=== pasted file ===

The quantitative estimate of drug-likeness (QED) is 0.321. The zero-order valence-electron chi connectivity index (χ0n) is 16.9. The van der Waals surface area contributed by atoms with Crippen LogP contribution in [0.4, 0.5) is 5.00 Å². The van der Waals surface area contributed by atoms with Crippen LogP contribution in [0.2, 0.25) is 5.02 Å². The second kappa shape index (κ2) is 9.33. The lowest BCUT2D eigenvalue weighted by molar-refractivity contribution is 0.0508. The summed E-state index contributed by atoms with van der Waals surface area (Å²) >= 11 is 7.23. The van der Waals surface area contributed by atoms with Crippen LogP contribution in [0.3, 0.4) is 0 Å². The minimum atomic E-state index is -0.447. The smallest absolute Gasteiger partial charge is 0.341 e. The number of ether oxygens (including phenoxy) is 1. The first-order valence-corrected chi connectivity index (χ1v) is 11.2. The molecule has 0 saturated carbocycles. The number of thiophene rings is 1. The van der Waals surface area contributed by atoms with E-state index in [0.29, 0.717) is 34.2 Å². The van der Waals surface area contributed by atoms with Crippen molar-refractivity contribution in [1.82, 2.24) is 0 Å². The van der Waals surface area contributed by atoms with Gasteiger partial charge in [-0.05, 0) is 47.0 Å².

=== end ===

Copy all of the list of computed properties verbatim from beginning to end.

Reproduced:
The quantitative estimate of drug-likeness (QED) is 0.321. The zero-order valence-electron chi connectivity index (χ0n) is 16.9. The van der Waals surface area contributed by atoms with Crippen LogP contribution in [0.4, 0.5) is 5.00 Å². The van der Waals surface area contributed by atoms with Crippen LogP contribution in [0.2, 0.25) is 5.02 Å². The second kappa shape index (κ2) is 9.33. The lowest BCUT2D eigenvalue weighted by molar-refractivity contribution is 0.0508. The summed E-state index contributed by atoms with van der Waals surface area (Å²) >= 11 is 7.23. The van der Waals surface area contributed by atoms with Crippen LogP contribution in [0.3, 0.4) is 0 Å². The minimum atomic E-state index is -0.447. The smallest absolute Gasteiger partial charge is 0.341 e. The number of ether oxygens (including phenoxy) is 1. The first-order valence-corrected chi connectivity index (χ1v) is 11.2. The molecule has 0 saturated carbocycles. The number of thiophene rings is 1. The van der Waals surface area contributed by atoms with E-state index in [0.29, 0.717) is 34.2 Å². The van der Waals surface area contributed by atoms with Crippen molar-refractivity contribution in [1.82, 2.24) is 0 Å². The van der Waals surface area contributed by atoms with Gasteiger partial charge in [-0.05, 0) is 47.0 Å².